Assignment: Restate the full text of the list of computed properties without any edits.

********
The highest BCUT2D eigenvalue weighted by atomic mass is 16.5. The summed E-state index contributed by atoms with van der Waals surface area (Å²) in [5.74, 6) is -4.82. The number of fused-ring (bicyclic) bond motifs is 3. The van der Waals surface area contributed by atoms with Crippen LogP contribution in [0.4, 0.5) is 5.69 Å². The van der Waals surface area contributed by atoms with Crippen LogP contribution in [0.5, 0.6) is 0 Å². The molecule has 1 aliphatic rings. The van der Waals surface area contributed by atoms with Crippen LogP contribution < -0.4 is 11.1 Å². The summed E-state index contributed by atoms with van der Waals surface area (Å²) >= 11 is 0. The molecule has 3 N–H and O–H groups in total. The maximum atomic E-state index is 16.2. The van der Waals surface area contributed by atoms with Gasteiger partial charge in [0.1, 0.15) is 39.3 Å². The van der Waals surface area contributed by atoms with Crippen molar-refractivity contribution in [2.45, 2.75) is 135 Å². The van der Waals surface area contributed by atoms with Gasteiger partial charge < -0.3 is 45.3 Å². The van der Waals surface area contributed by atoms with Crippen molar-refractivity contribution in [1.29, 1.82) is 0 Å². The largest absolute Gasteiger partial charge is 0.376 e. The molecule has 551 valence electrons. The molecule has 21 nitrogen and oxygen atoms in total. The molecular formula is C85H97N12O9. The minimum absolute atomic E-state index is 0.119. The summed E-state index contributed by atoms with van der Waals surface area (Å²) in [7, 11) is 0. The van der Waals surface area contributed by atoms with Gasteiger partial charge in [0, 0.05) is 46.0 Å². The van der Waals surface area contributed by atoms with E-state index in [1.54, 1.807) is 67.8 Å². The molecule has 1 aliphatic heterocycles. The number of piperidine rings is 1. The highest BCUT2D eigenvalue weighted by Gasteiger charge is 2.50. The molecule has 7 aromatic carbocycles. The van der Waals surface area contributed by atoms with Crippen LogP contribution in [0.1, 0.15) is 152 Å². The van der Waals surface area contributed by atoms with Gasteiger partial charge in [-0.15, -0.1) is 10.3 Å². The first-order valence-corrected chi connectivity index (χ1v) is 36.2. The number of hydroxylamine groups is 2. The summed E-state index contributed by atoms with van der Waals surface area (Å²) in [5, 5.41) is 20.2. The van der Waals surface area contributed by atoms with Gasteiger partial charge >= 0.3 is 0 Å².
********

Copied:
The highest BCUT2D eigenvalue weighted by atomic mass is 16.5. The summed E-state index contributed by atoms with van der Waals surface area (Å²) in [5.74, 6) is -4.82. The number of fused-ring (bicyclic) bond motifs is 3. The van der Waals surface area contributed by atoms with Crippen LogP contribution in [0.4, 0.5) is 5.69 Å². The van der Waals surface area contributed by atoms with Crippen LogP contribution in [0.5, 0.6) is 0 Å². The molecule has 1 aliphatic rings. The van der Waals surface area contributed by atoms with Crippen LogP contribution < -0.4 is 11.1 Å². The summed E-state index contributed by atoms with van der Waals surface area (Å²) >= 11 is 0. The molecule has 3 N–H and O–H groups in total. The maximum atomic E-state index is 16.2. The van der Waals surface area contributed by atoms with Gasteiger partial charge in [0.1, 0.15) is 39.3 Å². The van der Waals surface area contributed by atoms with Crippen molar-refractivity contribution in [2.45, 2.75) is 135 Å². The van der Waals surface area contributed by atoms with Gasteiger partial charge < -0.3 is 45.3 Å². The van der Waals surface area contributed by atoms with Crippen molar-refractivity contribution in [1.29, 1.82) is 0 Å². The largest absolute Gasteiger partial charge is 0.376 e. The molecule has 551 valence electrons. The molecule has 21 nitrogen and oxygen atoms in total. The molecular formula is C85H97N12O9. The minimum absolute atomic E-state index is 0.119. The summed E-state index contributed by atoms with van der Waals surface area (Å²) in [7, 11) is 0. The van der Waals surface area contributed by atoms with Gasteiger partial charge in [0, 0.05) is 46.0 Å². The van der Waals surface area contributed by atoms with E-state index in [1.54, 1.807) is 67.8 Å². The molecule has 1 aliphatic heterocycles. The number of piperidine rings is 1. The highest BCUT2D eigenvalue weighted by Gasteiger charge is 2.50. The molecule has 7 aromatic carbocycles. The van der Waals surface area contributed by atoms with Crippen LogP contribution in [0.1, 0.15) is 152 Å². The van der Waals surface area contributed by atoms with Gasteiger partial charge in [-0.15, -0.1) is 10.3 Å². The first-order valence-corrected chi connectivity index (χ1v) is 36.2. The number of hydroxylamine groups is 2. The summed E-state index contributed by atoms with van der Waals surface area (Å²) in [5, 5.41) is 20.2. The van der Waals surface area contributed by atoms with Gasteiger partial charge >= 0.3 is 0 Å².